strategic planning, and New Public Management379
strategic-relational analysis, and the state124–5, 128–9
street-level bureaucrats370
structural functionalism718, 751
structure, and agency99–100
structured institutions, and rational choice institutionalism27, 28–30
clarity of outcomes29
payoffs29
politician behavioral repertoires29
politician objectives28–9
politician selection28
selectorate preferences29–30
structures of meaning, and institutions3
subgovernments, and policy networks80–1
subgroups, and network analysis78–9
subordinate groups, and inclusion-and-exclusion172–3
support, and institutionalization729–30
supranational institutions, and territorial politics284
survival, and thinking institutionally740
sustainability, and thinking institutionally740
Sustainable Agriculture Network428
Sweden269
and electoral system469
and local governance500
and rejection of bicameralism478
and welfare state394
Switzerland:
and bicameralism273, 492
and constitutional amendment269–70
and constitutional interpretation271
and direct democracy603, 605, 606, 610
and federalism261, 265, 266
constitutional arrangements268
systems theory750
Taiwan427
and democratic transition559–60
tax policy, see fiscal policy
tenure:
and development of expertise444–5
(p. 812)
and reelection rates444
home styles465–6
territorial politics:
and American federalism242–4, 256
absence of state representation244–5
and approaches to:
diversity of285–6
governance292–4
interorganizational analysis289–92
political dynamics286–8
state theories288–9
and center–periphery relationships281, 285, 287–8
and centralization287
and contemporary issues282–3
and cross-territorial issues283–4
and fiscal policy288–9
and geography282
and German federalism244–5
and governmental authority281–2
as independent domain284–5
and intergovernmental relations281
and national context295–7
and participation283
and regionalism283
and supranational developments284
territoriality, and statehood113
terrorism651
Thailand427
theory, and role of102–3
thinking institutionally735
and adaptability737
and consequences of735
is not critical thinking736
and dangers of absence of742–3
and diffusing value738
and infusing value737–9
and institutional context of735–6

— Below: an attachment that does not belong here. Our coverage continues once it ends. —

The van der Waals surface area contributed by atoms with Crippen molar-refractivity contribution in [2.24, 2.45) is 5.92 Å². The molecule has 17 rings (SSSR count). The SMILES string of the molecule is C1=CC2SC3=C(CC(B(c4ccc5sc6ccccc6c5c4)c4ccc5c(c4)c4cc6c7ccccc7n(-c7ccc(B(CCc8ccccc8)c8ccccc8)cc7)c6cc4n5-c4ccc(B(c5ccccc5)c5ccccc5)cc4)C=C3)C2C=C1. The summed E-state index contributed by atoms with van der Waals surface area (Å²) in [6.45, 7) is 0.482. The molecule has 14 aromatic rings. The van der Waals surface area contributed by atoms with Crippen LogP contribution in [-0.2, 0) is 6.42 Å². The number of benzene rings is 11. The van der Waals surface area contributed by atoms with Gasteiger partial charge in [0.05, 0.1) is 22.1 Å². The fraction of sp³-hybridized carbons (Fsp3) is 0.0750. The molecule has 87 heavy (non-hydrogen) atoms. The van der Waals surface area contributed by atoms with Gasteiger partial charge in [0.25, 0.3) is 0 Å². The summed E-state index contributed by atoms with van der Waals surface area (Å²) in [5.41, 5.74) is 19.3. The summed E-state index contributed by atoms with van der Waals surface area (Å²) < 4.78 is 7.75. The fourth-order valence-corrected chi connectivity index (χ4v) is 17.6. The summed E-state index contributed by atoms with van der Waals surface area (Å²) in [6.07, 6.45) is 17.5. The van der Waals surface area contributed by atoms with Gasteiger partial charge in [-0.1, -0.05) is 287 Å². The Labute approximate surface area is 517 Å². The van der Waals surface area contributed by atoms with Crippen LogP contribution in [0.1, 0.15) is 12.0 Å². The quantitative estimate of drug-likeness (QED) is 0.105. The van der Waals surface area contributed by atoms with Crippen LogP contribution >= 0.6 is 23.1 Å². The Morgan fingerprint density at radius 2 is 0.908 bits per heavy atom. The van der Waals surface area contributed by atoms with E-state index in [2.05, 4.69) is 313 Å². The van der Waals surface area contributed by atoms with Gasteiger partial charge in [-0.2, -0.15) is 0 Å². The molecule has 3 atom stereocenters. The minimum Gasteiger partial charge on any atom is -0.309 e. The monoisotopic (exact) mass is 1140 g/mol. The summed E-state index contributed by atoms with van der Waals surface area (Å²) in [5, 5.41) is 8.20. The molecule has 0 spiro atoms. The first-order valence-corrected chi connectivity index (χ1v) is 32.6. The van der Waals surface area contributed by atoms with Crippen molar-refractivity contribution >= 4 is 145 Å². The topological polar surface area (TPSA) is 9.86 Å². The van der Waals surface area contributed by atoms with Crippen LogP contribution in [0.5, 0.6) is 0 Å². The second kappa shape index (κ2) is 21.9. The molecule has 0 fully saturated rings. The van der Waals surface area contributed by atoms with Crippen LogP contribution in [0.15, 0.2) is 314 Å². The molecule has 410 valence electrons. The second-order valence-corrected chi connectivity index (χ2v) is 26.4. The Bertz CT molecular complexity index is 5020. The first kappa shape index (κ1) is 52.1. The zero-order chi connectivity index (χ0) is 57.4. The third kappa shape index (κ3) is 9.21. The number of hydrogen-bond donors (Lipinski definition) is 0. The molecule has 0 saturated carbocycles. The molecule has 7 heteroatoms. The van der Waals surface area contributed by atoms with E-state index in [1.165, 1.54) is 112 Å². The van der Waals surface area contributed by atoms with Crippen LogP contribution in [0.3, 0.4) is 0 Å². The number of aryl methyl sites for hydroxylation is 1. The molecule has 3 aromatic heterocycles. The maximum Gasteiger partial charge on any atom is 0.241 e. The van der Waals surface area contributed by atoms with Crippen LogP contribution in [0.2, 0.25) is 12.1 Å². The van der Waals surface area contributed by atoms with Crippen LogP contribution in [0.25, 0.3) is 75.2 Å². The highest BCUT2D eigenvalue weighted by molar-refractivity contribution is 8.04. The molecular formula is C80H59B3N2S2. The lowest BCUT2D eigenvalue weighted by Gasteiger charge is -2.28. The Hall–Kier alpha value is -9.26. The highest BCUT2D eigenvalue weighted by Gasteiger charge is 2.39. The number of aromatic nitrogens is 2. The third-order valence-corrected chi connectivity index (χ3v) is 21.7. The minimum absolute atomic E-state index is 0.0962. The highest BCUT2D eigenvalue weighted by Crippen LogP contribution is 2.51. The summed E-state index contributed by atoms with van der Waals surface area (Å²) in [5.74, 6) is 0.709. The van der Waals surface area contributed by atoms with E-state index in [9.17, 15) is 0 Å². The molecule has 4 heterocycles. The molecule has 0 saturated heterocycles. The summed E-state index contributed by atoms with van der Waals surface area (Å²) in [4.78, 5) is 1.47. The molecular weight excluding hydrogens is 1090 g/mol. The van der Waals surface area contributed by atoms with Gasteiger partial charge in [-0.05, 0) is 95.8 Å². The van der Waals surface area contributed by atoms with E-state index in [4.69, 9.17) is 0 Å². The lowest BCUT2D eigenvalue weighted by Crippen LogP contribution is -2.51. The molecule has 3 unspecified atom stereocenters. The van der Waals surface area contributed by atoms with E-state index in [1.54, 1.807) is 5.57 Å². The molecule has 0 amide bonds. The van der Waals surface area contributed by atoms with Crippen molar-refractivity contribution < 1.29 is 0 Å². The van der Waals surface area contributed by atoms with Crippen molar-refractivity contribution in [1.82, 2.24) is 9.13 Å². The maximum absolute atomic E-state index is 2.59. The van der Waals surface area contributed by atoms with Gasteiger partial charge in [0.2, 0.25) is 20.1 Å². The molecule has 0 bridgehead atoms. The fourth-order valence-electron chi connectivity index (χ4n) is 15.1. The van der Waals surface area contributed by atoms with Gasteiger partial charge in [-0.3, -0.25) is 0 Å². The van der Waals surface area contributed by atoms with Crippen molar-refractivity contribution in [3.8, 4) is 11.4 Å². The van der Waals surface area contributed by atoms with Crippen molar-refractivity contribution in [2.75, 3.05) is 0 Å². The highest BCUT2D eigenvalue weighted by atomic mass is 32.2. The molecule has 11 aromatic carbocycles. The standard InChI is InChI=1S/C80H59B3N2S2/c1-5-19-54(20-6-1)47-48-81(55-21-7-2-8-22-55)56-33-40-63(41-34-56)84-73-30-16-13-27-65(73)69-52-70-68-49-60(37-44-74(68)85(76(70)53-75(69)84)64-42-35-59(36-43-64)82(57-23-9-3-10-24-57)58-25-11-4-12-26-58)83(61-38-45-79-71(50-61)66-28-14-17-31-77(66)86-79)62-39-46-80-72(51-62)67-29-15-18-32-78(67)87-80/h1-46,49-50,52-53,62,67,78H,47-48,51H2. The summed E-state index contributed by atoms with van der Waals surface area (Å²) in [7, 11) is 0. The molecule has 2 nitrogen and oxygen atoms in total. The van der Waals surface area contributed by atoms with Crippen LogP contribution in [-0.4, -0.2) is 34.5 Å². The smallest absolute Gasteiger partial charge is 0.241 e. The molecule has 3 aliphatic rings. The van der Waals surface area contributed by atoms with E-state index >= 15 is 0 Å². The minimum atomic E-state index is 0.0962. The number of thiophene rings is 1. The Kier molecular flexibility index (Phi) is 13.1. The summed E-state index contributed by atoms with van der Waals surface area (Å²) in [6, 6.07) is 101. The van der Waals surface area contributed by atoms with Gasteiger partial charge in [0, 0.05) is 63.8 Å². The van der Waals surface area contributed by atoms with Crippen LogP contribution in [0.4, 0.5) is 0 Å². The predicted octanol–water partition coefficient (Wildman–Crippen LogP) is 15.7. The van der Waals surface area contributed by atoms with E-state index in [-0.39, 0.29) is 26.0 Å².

and internalization of norms736
and negative aspects of742
and precedent739
and receiving737
and significance of740–3
cultivation of belonging/common life741–2
political decision-making740–1
protection against presentism741
sustainability and survival740
and standards738–9
as thinking737
and time739–40
Third Way711, 716
time:
and institutionalization726–7, 728
and thinking institutionally739–40
toleration, and civil society134
totalitarianism699, 757
trade institutions661–7
and dispute resolution665–6
and “escape clauses”666–7
and fundamental problems facing662
bargaining problems662–4
enforcement problems662, 664–5
and impact of667
and institutional design666–7
and regional trading agreement665–6
trade unions:
and control of155
in United States417
traditions:
and constructed nature of91
and coordination373
and executive politics340
transaction, and executive–legislative relations346–50
parliamentary democracies352–6
presidential democracies356–8
transaction-cost economics, and rational choice institutionalism34
transnational advocacy networks84, 683 see also international nongovernmental organizations (INGOs)
transparency:
and international security institutions646
and legislative deliberation434, 440–2
and New Public Management379
(p. 813) Trial Lawyers Association530
tricameralism483
trust, and international organizations618
trustees, and representatives as463–4
Ukraine, and judicialization516
uncertainty:
and electoral system change:
impact of586–8
party numbers585
voter preferences586
and international security institutions: